“I was like, ‘This is so cool. People are really reacting to it in a very positive way,’” she told Vogue.
The overwhelming reception of her bold lip planted an idea in the Puerto Rican model’s mind to pursue a lipstick partnership in the future. Smalls has since inked a deal with Estée Lauder for a matte lipstick collection.
“I’m very hands-on when I’m involved with something,” she said of the collaboration.
The line, which features 12 vibrant shades, includes Neon Azalea (pink), Commanding (black cherry), as well as two shades of purple: Extrovert and Shameless Violet, which resembles the shade she wore to the 2014 Met Gala.
Besides its zesty color swatch, it appears that texture is also an important selling point for the collection, which has become a permanent addition to the Estée Lauder lip color family.
“[It] feels creamy rather than dry and flaky,” Smalls said.
As for those who feel limited when it comes to lipstick shades, the 27-year-old had this to say:
“You shouldn’t have certain rules or restrictions. It’s like painting: You have to have fun with it!”
Meet Corey Huggins, the founder of the recently launched platform love, Aunt Bonnie — the first luxury global beauty media platform providing beauty trend content along with tools and technology for multicultural women and the beauty industry.
A NYU Stern School of Business graduate, Huggins’ beauty background is steep, having worked at major powerhouses such as L’Oreal, Black Opal, and Glossybox. What interests us about the love, Aunt Bonnie experience is that it’s seeking to define and tell the “untold story of the multicultural market.” What does that mean exactly? Well we chatted with Huggins about his inspiration for the platform, challenges many Brown beauty startups face, and how he thinks love, Aunt Bonnie will be the leader in a new era of beauty marketing.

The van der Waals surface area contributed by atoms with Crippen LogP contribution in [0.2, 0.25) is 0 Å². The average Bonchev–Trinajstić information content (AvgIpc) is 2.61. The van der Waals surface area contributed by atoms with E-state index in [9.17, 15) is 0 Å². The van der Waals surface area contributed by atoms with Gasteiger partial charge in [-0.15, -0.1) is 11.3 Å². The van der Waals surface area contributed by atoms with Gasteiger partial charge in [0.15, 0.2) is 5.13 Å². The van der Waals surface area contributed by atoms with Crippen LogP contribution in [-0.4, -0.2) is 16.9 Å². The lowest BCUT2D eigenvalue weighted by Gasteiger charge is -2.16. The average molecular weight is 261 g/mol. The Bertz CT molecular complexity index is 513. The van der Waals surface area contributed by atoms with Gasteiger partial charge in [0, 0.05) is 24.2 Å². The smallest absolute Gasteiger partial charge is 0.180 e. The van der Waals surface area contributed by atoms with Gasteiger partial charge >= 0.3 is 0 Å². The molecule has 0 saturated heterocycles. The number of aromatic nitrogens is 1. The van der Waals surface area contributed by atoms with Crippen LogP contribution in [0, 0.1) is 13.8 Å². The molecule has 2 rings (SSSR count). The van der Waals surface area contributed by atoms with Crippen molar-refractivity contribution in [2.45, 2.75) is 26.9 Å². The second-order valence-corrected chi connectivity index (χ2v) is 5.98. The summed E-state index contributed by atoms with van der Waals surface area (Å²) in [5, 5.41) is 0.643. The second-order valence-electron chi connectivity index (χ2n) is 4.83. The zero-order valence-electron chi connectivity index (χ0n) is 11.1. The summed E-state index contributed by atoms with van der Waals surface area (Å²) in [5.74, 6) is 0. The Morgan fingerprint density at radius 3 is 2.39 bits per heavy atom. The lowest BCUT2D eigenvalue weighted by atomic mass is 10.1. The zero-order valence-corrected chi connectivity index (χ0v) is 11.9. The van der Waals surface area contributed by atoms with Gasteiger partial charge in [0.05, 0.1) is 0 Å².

MadameNoire (MN): What inspired you to launch love, Aunt Bonnie?
Corey Huggins (CH): I’ve worked in beauty for most of my professional career. I recognized that there was a gap between what the general market brands were doing and educating about our beauty and what was missing. I decided to fill that gap with a site, platform, media company that fills the void of Black and Brown women from an educational and practical perspective.
I had an Aunt, her name was Bonnie. She taught me everything I know about beauty. She was love and knowledge personified. Therefore, I created love, Aunt Bonnie so you could walk in her high heels and get the information you need about the beauty that you love so you can know your beauty. That’s the passion behind the brand.
MN: What were some the biggest challenges you faced as you built the platform?
CH: What I’m proposed to do is so new and revolutionary, a lot of people don’t see it and can’t visualize it. We’re a cross between the authority, education, and information of a New York Times. We have the beauty and aesthetic of Vogue Magazine, only it’s done with Black and Brown shades. The big challenge is painting the vision and picture that people can put into their own points of reference.
MN: How did your team overcome those challenges?
CH: We give it to [our audience] in a language that they understand. We have partnered with some of the biggest tastemakers, influencers, and entities, in Black and Brown beauty. We tell a different story based on that influencer.